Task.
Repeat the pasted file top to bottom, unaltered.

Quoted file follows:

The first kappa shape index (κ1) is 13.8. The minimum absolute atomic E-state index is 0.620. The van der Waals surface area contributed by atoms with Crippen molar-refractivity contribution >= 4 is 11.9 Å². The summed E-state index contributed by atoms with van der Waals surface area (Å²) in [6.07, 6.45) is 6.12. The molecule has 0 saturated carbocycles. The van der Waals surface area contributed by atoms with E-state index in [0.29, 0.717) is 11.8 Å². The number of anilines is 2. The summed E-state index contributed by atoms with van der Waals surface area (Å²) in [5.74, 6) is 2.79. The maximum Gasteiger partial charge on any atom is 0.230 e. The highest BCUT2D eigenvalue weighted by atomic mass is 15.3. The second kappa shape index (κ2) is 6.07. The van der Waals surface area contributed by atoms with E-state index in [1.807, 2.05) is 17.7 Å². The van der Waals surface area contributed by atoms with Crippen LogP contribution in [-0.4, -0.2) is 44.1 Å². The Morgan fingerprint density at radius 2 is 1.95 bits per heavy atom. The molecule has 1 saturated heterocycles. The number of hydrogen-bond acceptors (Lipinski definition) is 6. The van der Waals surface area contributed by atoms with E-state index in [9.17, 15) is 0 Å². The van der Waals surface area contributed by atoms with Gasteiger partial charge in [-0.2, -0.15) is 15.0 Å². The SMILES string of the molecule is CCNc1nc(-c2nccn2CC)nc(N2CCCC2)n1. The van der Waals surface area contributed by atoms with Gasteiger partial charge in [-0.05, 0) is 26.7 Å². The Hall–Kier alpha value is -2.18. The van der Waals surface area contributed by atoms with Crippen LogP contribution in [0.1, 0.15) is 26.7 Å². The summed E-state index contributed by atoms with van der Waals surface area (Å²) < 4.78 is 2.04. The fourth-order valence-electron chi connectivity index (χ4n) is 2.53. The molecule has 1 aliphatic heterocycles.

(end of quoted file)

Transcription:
The first kappa shape index (κ1) is 13.8. The minimum absolute atomic E-state index is 0.620. The van der Waals surface area contributed by atoms with Crippen molar-refractivity contribution >= 4 is 11.9 Å². The summed E-state index contributed by atoms with van der Waals surface area (Å²) in [6.07, 6.45) is 6.12. The molecule has 0 saturated carbocycles. The van der Waals surface area contributed by atoms with E-state index in [0.29, 0.717) is 11.8 Å². The number of anilines is 2. The summed E-state index contributed by atoms with van der Waals surface area (Å²) in [5.74, 6) is 2.79. The maximum Gasteiger partial charge on any atom is 0.230 e. The highest BCUT2D eigenvalue weighted by atomic mass is 15.3. The second kappa shape index (κ2) is 6.07. The van der Waals surface area contributed by atoms with E-state index in [1.807, 2.05) is 17.7 Å². The van der Waals surface area contributed by atoms with Crippen LogP contribution in [-0.4, -0.2) is 44.1 Å². The Morgan fingerprint density at radius 2 is 1.95 bits per heavy atom. The molecule has 1 saturated heterocycles. The number of hydrogen-bond acceptors (Lipinski definition) is 6. The van der Waals surface area contributed by atoms with E-state index in [9.17, 15) is 0 Å². The van der Waals surface area contributed by atoms with Gasteiger partial charge in [-0.2, -0.15) is 15.0 Å². The SMILES string of the molecule is CCNc1nc(-c2nccn2CC)nc(N2CCCC2)n1. The van der Waals surface area contributed by atoms with Gasteiger partial charge in [-0.05, 0) is 26.7 Å². The Hall–Kier alpha value is -2.18. The van der Waals surface area contributed by atoms with Crippen LogP contribution in [0.1, 0.15) is 26.7 Å². The summed E-state index contributed by atoms with van der Waals surface area (Å²) < 4.78 is 2.04. The fourth-order valence-electron chi connectivity index (χ4n) is 2.53. The molecule has 1 aliphatic heterocycles.